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Paytm’s WeChat Ambitions

In rather short order, India has emerged as one of the world’s most competitive battlegrounds for those looking to build the next phase of the global digital commerce future. Amazon, Apple, Google, Visa, Mastercard, PayPal, Uber, Alibaba, Softbank, Facebook — at this point it might in fact be quicker to list the international giants that haven’t made big investments or plays in India in the last 18-24 months than to attempt to offer a list of those that have.

This interest, of course, does not spring from nowhere.

India, according to some estimates, is on track to become the world’s third largest consumer economy by 2025 — with consumption on pace to nearly triple to $4 trillion.  A full 30 to 35 percent of those consumers will be influenced by digital channels, and 8 to 10 percent of retail purchases will be made via digital channels.  And that may be a conservative estimate, given that over the last three years alone, the number of online buyers in India has increased sevenfold to 80 to 90 million people.

Those increases were largely before demonetization went into effect at the end of 2016 and effectively forcibly moved a much larger subset of India’s consumer population onto digital payments channels by removing 86 percent of the nation’s cash from circulation.  The pace of growth in digital channels could pick up rather notably as a result.

It’s unsurprising that players from all over the world — not to mention the “hometown heroes” like Paytm, Flipkart and Ola Cabs — are lining up to compete. The opportunity is big — and by all accounts growing — particularly for those who can get in and capture loyalty and habit early on.

And it seems this week two new competitors will be entering the ring — the team at Paytm, India’s largest mobile payments company, has decided to expand its service offering to include chat.

That puts it directly in the path of Facebook-owned WhatsApp, currently India’s largest chat service with around 200 million active users in-nation (out of about 1.2 billion users worldwide).

What Paytm Is Building 

According to reports in The Wall Street Journal , the Noida-based payments firm has announced that within the next two weeks it will launch a messaging feature embedded within the Paytm app that will include free access to text services with video and image sharing.

That will not make it the nation’s first messaging app with a payments feature — India’s largest local messaging app Hike introduced a payments feature in June.  Hike currently reports having about 100 million users.

India’s largest player is WhatsApp — and it does not currently support payments functionality, though P2P payments have been in development for some time, and recently the firm did begin advertising for a digital transactions lead in the country.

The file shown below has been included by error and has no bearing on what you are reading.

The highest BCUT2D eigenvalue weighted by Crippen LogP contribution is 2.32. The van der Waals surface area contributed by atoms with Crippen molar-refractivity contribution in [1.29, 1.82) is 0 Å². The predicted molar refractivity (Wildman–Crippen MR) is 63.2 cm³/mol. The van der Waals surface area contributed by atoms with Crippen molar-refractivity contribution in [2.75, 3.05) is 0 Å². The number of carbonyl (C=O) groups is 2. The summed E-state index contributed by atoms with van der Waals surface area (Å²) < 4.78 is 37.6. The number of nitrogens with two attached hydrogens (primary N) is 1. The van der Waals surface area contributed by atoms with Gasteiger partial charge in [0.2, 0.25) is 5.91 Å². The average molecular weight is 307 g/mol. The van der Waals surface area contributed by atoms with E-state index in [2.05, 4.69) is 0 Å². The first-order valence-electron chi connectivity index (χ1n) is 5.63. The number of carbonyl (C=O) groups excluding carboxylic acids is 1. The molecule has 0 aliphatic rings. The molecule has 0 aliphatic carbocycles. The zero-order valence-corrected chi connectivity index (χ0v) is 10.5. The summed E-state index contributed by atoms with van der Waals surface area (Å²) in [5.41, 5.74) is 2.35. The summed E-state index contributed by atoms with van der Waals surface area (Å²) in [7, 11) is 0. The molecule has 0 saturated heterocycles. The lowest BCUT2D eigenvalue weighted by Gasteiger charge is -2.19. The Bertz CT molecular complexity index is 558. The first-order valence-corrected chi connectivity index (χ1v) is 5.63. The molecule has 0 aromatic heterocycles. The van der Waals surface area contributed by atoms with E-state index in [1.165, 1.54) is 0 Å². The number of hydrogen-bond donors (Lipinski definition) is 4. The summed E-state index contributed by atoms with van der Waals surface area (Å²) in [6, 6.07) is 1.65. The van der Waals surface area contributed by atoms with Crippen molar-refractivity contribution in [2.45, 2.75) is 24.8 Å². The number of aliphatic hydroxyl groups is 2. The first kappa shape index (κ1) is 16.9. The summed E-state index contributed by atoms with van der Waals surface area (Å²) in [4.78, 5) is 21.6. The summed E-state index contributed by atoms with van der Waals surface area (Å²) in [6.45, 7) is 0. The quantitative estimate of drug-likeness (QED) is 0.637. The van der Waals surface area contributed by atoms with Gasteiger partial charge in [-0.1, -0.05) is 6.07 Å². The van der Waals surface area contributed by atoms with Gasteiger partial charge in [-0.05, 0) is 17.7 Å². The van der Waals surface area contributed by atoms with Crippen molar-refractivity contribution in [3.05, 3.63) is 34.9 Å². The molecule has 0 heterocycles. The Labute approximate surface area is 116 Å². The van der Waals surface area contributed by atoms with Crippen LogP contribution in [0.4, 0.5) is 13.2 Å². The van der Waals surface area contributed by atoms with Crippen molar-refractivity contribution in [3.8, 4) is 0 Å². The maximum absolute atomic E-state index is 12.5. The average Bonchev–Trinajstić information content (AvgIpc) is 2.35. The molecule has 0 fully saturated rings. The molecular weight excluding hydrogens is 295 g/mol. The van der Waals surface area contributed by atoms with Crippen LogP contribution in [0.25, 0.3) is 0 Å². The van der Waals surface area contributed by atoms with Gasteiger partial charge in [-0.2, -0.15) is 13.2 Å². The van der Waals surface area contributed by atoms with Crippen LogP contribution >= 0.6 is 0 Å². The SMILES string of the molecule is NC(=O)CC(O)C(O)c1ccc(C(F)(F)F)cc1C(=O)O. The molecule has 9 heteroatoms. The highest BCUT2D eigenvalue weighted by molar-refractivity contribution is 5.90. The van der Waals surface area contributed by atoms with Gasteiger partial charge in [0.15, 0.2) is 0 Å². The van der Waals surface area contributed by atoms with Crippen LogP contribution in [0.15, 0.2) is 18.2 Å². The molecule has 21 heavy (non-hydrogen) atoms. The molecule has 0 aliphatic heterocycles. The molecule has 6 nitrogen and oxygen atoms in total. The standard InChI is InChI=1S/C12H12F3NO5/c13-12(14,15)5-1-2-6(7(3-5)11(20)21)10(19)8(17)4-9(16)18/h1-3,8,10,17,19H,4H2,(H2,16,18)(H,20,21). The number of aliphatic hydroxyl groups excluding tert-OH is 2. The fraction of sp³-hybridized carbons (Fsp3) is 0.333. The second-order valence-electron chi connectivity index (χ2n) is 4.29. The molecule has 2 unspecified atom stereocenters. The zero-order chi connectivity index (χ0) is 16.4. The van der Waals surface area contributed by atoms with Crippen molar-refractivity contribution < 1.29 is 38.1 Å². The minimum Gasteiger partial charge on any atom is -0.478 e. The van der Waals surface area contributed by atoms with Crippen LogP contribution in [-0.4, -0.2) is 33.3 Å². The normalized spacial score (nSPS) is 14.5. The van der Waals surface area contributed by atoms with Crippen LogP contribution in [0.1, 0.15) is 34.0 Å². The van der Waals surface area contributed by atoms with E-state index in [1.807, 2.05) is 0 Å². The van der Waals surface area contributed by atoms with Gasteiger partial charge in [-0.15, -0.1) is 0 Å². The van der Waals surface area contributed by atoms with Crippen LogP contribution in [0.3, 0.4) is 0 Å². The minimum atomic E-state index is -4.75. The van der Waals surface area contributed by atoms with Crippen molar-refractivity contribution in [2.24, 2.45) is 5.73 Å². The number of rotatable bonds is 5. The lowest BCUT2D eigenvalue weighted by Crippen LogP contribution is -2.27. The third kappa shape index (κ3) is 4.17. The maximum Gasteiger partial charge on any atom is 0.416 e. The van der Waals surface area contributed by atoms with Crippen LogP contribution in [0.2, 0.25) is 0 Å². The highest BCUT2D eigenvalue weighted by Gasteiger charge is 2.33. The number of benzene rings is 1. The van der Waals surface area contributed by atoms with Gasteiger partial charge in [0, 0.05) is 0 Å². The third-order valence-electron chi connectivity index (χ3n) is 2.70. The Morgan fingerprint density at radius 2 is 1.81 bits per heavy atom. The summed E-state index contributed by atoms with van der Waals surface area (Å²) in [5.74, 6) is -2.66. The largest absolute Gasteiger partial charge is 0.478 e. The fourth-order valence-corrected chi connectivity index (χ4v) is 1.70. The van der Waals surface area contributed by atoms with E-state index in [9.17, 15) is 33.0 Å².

Paytm, notably, goes in with a fairly large user base of its own — at 230 million users, it already larger than WhatsApp.

“I think there is room for more than one messaging app in India,” said Neha Dharia, an analyst at telecommunications research firm Ovum.

But, Dharia noted, the move does allow Paytm to make the next evolutionary step forward in its development as a payments and commerce firm.

“Payments is the cornerstone for a messaging app to become a services platform, and Paytm already has a mobile wallet feature.”

A mobile wallet feature that is already compliant with local regulations and familiar to and trusted by almost a quarter-billion people already.

And a 40 percent stake in it from Alipay/Ant Financial.

So, if the chat feature is any good — and that is not a foregone conclusion, as many chat apps have failed on bad UX — it could be a formidable competitor.

The WeChat Playbook

WeChat — the Chinese messaging app that around one billion Chinese consumers use to communicate, play games, hail cabs, buy food, shop, pay bill and tip street musicians  — is the obvious point of comparison.

It is also, according to Paytm, the inspiration for the move.

“Having such a (large) user base, the company wants to take on WhatsApp and emulate the WeChat model for long-term gains. Paytm has already started offering different aggregated content in its app, indicating it wants to have multiple services on its platform,” a person close to the development said, according to reports in Inc42.

Given that WeChat and Alipay collectively control 67 percent of payments in some Chinese cities (not mobile payments — all payments everywhere) it is certainly not a bad page to crib from.

But, of course, Paytm first has to capture some of the 200 million customers WhatsApp has already converted — preferably before WhatsApp gets its P2P payment option up and running.

The race in India is getting noticeably faster. It will be interesting to see if Paytm to can tie messaging to its core payments business to boost itself into pole position in India’s digital sprint.

We have a funny feeling it will give WhatsApp more than a run for its money, since Paytm seem to have an awful lot of it. It just closed a $1.4 billion round from Softbank in May, and also has the deep pockets of Ant/Alipay, which is surely eager to create a WeChat/WeChat Pay competitor in a very important market.

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